The New World Ensemble will perform pieces of Jason Robert Brown’s “Songs for a New World,” Stephen Sondheim’s “Sunday in the Park with George,” and Adam Guettel’s “Light in the Piazza,” among others. The concert is free and open to the public.

General McArthur Hambrick, assistant professor of dance in WVU’s School of Theatre and Dance, started the group in the fall semester of 2015 as “a means to give musical theatre students an outlet to perform and hone their crafts, as well as to create a small, self-contained group that can perform at special events on and off campus, acting as ambassadors for the program, the College of Creative Arts, and WVU,” Hambrick said.

The mission of the group is twofold: “preparing students for a professional performance career and educating young and old audiences in the musical theatre repertoire, bringing entertainment to parts of West Virginia that might not see it otherwise,” Hambrick said.

Members of the ensemble have additional opportunities to develop performance skills, hone their sight reading, and become more aware of the wide range of musical theatre. Students work their way to becoming “triple threats,” adept actors, singers and dancers, while building an ensemble with their peers.

Students in the ensemble include Marissa Bailey, Kayla Banks, Alex Brown, Patrick Clarke, Katherine Conklin, Jordan Crow, Michaela Edens, Deja Elliott, Taylor Heath, Haley Hizer, Casey Johnson, Hannah Kitchen, Ashley Koon, Hunter Nolan, Elizabeth Schiffbauer, Lindsay Wayne, and accompanist Julia Kindernect.

New World Ensemble rehearsal

All events are free and open to the public unless otherwise noted. For more information about ticketed events, call 304.293.SHOW. For information about any College of Creative Arts events, call the Publicity Office at 304.293.3397. Events on this calendar are subject to change. For the latest information, see our web calendar at http://ccarts.wvu.edu.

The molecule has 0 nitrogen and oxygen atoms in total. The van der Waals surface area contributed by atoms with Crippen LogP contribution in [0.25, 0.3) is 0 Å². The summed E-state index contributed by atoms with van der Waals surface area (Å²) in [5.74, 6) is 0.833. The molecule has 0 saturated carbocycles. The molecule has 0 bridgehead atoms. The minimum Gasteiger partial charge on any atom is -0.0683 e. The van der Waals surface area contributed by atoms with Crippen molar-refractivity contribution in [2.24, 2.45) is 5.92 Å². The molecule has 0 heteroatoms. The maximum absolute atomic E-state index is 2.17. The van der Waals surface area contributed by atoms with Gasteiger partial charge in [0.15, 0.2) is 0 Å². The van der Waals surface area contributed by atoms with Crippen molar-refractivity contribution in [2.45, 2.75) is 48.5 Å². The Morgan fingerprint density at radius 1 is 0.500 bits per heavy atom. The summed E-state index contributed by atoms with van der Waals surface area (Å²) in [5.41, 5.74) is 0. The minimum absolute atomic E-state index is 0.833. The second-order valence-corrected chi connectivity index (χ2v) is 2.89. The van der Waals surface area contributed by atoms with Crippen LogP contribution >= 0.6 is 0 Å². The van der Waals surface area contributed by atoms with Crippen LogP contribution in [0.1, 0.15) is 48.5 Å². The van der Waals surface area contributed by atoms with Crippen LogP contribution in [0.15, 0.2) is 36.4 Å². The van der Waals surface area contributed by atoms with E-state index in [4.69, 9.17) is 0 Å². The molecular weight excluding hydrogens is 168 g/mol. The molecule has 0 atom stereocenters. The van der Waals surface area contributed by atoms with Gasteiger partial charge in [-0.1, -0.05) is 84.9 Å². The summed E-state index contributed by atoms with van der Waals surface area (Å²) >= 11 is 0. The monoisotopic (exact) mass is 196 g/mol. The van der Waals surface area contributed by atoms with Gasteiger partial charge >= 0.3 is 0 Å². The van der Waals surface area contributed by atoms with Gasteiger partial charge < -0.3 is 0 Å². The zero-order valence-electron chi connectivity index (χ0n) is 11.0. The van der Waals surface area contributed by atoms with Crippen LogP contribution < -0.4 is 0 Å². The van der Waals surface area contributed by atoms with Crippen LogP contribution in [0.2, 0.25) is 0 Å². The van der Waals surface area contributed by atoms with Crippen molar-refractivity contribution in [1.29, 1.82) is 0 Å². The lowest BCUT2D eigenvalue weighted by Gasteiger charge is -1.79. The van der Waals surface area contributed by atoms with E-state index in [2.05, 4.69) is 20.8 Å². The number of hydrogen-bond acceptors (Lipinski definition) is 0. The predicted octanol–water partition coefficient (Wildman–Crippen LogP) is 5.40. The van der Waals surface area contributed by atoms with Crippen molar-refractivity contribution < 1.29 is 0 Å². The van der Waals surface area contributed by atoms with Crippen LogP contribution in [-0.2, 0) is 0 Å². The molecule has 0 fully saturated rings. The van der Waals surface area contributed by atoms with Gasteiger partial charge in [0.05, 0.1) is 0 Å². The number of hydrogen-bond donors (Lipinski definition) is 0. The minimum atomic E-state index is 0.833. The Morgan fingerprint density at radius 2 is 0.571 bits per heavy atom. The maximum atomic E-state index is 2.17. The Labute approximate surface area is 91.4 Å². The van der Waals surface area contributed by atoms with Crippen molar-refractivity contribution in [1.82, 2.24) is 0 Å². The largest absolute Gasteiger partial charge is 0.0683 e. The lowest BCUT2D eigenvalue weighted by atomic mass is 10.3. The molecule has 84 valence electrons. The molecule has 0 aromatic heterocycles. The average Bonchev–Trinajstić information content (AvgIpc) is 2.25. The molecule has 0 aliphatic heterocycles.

All College of Creative Arts programs, services, and activities are accessible to persons with disabilities. To request accommodations, call 304.293.4171.

Saturday, May 7
CONCERT: New World Ensemble
A new musical theatre ensemble at West Virginia University will end its first year with a spring concert at 2 p.m. Saturday, May 7, in the Gladys G. Davis Theatre of the Creative Arts Center. The New World Ensemble will perform pieces of Jason Robert Brown’s “Songs for a New World,” Stephen Sondheim’s “Sunday in the Park with George,” and Adam Guettel’s “Light in the Piazza,” among others. The concert is free and open to the public.

Through Saturday, May 14
EXHIBITION: Bachelor of Fine Arts Show
Seniors graduating with a bachelor of fine arts degree in the WVU College of Creative Arts will exhibit their final projects in the Creative Arts Center’s Mesaros Galleries, April 14 through May 14. The Mesaros Galleries will be open during the College of Creative Arts Commencement ceremony, to be held Friday, May 13, at 4 p.m. in the Lyell B. Clay Concert Theatre of the Creative Arts Center.

Through June 12
EXHIBITION: “Here to There”
Huntington area art lovers will get a chance to enjoy works by West Virginia University faculty members in an ongoing exhibition. “Here to There: An Exhibition of Work by WVU School of Art & Design Faculty” is on view at the Huntington Museum of Art through June 12.

Mark your calendars:

Ongoing

ART MUSEUM OF WVU: Exhibitions: Visual Conversations: Looking and Listening and Independent Vision: Self-Taught Artists from Appalachia
The Art Museum of WVU is open to the public Wednesday through Sunday, 12:30 to 4:30 p.m. For more information, visit http://artmuseum.wvu.edu.

CELEBRATING 50 YEARS OF THE ARTS AND HUMANITIES
This year, West Virginia University will be celebrating the 50th anniversary of the creation of the National Endowment for the Arts (NEA) and the National Endowment for the Humanities (NEH). Visit http://artsandhumanities.wvu.edu for more information and a calendar of events.